CNA Staff, Dec 7, 2020 / 16:37 pm
An order shuttering in-person education until Jan. 4 in Kentucky amid rising COVID-19 cases amounts to religious discrimination, the US Supreme Court has been told in amici curiae briefs.
Kentucky Gov. Andy Beshear (D) temporarily halted in-person learning in the state by executive order.
The order, which applies to both public and private schools, allows for elementary schools in “red” zones (counties with 25 or more new coronavirus cases a day) to reopen as long as they are following state public health guidance.
Danville Christian Academy sued over the order.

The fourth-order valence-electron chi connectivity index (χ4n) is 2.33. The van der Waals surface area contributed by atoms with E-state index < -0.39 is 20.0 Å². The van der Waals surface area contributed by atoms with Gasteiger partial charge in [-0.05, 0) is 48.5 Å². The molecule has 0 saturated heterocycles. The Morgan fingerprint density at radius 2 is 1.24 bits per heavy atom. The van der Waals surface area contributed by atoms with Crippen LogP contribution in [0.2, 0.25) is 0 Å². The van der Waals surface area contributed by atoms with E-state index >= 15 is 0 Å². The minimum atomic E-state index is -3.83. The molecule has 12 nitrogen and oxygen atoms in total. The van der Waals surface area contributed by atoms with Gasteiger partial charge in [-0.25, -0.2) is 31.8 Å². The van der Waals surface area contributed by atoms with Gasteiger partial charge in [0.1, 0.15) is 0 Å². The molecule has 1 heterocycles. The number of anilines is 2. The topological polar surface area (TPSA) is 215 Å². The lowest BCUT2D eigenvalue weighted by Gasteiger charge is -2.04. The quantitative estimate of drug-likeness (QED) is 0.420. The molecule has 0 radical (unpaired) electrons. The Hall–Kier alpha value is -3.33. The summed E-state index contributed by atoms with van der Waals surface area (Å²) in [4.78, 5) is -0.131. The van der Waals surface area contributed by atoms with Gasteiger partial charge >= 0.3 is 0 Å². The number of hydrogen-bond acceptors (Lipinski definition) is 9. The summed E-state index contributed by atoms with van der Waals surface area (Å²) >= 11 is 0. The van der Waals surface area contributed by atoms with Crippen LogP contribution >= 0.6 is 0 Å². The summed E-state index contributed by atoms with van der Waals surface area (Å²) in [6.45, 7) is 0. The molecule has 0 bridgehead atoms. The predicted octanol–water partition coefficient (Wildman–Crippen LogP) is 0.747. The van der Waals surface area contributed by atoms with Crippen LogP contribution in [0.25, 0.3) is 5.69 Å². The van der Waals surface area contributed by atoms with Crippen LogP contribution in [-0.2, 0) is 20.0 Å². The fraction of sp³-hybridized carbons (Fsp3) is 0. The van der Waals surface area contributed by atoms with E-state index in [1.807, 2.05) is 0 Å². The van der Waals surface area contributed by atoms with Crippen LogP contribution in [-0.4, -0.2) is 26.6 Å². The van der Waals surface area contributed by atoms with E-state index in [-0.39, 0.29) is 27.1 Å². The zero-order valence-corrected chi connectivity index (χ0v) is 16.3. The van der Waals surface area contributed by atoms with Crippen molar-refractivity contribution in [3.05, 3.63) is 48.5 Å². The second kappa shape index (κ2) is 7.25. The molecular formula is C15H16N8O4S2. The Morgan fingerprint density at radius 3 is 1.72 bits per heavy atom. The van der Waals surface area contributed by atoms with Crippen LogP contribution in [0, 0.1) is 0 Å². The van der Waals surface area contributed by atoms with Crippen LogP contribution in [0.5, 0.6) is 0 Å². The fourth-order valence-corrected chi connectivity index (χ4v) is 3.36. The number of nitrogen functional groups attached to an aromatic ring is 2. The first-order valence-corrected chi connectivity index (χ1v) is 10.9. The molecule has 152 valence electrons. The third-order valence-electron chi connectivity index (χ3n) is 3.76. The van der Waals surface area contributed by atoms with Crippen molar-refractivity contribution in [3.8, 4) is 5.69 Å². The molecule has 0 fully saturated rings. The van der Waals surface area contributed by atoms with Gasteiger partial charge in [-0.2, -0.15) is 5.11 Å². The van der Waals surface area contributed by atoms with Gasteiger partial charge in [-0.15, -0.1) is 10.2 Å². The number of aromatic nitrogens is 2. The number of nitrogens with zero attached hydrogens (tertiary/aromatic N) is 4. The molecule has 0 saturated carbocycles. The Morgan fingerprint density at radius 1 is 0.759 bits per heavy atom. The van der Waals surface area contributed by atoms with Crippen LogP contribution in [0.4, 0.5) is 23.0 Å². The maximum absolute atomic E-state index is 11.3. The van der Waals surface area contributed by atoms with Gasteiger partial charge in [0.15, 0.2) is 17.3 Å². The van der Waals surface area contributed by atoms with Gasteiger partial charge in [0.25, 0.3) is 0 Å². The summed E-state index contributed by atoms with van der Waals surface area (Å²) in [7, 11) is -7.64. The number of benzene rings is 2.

A federal district judge had ruled Nov. 25 that Beshear’s order could not apply to private religious schools because it infringed on their First Amendment rights. On Nov. 29, a federal appeals court overturned that decision, upholding Beshear’s original order.
Danville Christian Academy has asked the US Supreme Court to temporarily suspend the executive order, while its appeal is pending.
Several groups have submitted amici curiae briefs in the case in support of Danville Christian Academy.
Thirty-eight Republican Senators - including Senate Majority Leader Mitch McConnell and Sen. Rand Paul, both of Kentucky - filed one such brief Dec. 4.
“COVID-19 is undoubtedly a serious health threat, but the Constitution applies even in difficult times. This Court should again remind Governors across the Country that shutdown orders cannot trample Constitutional rights,” the Senators stated in their amicus brief.